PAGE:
But in a lot of ways, "CSI:NY" makes as much sense on the History Channel as "Dog, The Bounty Hunter" does on Arts and Entertainment or the endless "Die Hard" and Steven Segal reruns on the Aboriginal network.
What this really reveals is that (as always) its all about the money and if Atlantis Alliance can sell its own product to itself, it can make more money.
Back in 1999, David Duchovny attacked this kind of "corporate synergy", alleging that FOX had syndicated "The X Files" at an unfairly low price to its own affiliates. This reduced the fees owed to the actor, who had foregone a chunk of his up-front salary for a piece of the back end. Fox settled for an undisclosed amount and also had to allow Duchovny to dictate terms on the 8th and final season of the series. Needless to say, he didn't turn up for work too often.
The same process of "corporate synergy" is at work here, reducing the money paid to producers and private investors (and in the process eliminating the royalties due writers and other artists). It has gone a long way toward undermining the industry for more than a decade. But don't hold your breath waiting for the CRTC commissioners to delve into that one.
As their decision in renewing the licenses of History and other Specialty services through 2010 states..."The most frequently expressed view among the licensees of the 1996 services themselves was that the Commission should not penalize their entrepreneurial success by imposing requirements for Canadian program expenditures and exhibition that are any more onerous than those that currently apply. Many of these services, supported by their industry association, the Canadian Association of Broadcasters (CAB), argued that any across the board increases would be inappropriate due to the challenges the industry now faces as a result of increased competition, audience fragmentation, and uncertainties associated with the transition to digital distribution. Licensees also suggested that the specialty industry has matured, and that subscriber revenues and advertising revenues earned by specialty services have reached a plateau."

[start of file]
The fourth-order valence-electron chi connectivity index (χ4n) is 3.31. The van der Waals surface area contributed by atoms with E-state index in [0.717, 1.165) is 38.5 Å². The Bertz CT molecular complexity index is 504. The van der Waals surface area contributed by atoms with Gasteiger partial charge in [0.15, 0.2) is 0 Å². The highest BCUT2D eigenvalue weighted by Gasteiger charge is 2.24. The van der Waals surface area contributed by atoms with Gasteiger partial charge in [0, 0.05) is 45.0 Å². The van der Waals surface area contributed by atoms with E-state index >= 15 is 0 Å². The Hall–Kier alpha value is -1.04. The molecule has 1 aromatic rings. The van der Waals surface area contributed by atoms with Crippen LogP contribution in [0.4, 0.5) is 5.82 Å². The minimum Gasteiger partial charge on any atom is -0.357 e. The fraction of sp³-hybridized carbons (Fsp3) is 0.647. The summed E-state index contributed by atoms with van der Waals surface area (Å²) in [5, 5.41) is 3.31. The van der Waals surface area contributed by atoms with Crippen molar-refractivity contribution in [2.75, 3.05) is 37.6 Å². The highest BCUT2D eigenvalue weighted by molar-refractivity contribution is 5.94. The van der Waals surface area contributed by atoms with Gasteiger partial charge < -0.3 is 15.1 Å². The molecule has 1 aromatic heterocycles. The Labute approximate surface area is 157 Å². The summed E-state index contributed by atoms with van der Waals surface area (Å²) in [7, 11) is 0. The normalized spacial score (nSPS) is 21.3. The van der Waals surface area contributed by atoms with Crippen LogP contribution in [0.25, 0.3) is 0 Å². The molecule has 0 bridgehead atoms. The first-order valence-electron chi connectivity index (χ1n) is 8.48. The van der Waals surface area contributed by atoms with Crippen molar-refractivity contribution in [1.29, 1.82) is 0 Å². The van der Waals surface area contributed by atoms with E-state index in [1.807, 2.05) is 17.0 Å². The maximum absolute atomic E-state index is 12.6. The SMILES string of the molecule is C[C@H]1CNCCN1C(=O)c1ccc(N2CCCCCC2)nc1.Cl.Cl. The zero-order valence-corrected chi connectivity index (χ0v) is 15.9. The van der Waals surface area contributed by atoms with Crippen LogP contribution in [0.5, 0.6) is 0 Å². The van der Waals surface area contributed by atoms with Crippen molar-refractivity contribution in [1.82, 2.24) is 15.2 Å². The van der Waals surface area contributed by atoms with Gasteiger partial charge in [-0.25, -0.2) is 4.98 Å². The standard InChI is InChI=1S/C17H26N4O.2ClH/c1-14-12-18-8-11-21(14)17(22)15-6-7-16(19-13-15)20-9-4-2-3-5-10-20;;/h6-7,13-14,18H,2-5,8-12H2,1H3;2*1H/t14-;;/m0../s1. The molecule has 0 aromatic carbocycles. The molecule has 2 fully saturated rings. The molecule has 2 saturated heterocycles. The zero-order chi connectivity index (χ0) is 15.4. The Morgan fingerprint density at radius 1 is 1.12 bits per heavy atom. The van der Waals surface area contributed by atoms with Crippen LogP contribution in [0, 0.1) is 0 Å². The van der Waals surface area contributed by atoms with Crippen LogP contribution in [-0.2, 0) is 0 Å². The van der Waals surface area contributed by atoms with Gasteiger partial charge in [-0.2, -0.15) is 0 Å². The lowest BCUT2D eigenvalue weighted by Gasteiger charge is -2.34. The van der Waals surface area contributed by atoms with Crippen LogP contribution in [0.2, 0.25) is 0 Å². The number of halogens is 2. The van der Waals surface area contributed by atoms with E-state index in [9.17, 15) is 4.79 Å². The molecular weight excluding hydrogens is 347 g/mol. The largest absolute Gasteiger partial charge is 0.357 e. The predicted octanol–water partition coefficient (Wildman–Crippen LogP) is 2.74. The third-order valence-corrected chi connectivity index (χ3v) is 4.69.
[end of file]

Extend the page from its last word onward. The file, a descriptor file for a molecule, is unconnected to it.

Interesting choice of words describing Canadian content there -- onerous...
But what about our other broadcasters? Why aren't they doing more programs that deal with Canadian history?
About a month ago, Denis McGrath started a CONTEST over at his place, looking for great "unproduced" Canadian scripts. The example he uses sounds eerily like something I wrote a few years ago about the creation of the Stratford Festival. Not only a damn fine script (and don't take my word, I've got a ton of glowing studio and network readers reports) but we managed to package a signed cast that included "20 - Count 'Em - 20" of the biggest Canadian names in Hollywood, all of whom either launched or confirmed their careers at Stratford.
Nobody would touch it.
I remember a meeting at the CBC with a guy who was getting Canadian stories going about the right to die, company towns that had been closed and disappeared, and project after project that promised "BLEAK AND DEPRESSING" in giant letters. He just couldn't embrace the fact that my script had a happy ending. To him, that meant it just couldn't be historically important.
In the last year, we've been shopping around another script that deals with a uniquely Canadian event that happened in 1959. Everybody who reads it gushes with praise. We have commitments from two international names to star.
Nobody will touch it.
We got close on one deal, until the guy on the other side of the table said, "Wouldn't it be better if the kid dies at the end?"
No -- it wouldn't. Because -- he didn't.
I thanked them and moved on.
I've put a lot of this down to people who just don't want to work with me. But it must be more than that, because I've read some wonderful scripts lately about the Franklin Expedition and the Whitby Dunlops and John Jewitt and Billy Bishop -- and nobody's doing any of them either.
You go into any network meeting here and the first words are almost always "No Period" followed by a discussion of how much they're enjoying "Rome" and "Life on Mars".
Why? I wish I knew. Because I think the lack of commitment to recounting our shared experiences and defining events will take us down the road we're already so clearly on -- not knowing where we came from and having no idea where we're going.
And since there's a good chance there will never be a film about Billy Bishop before he is completely forgotten -- here's a taste of the story that will be lost.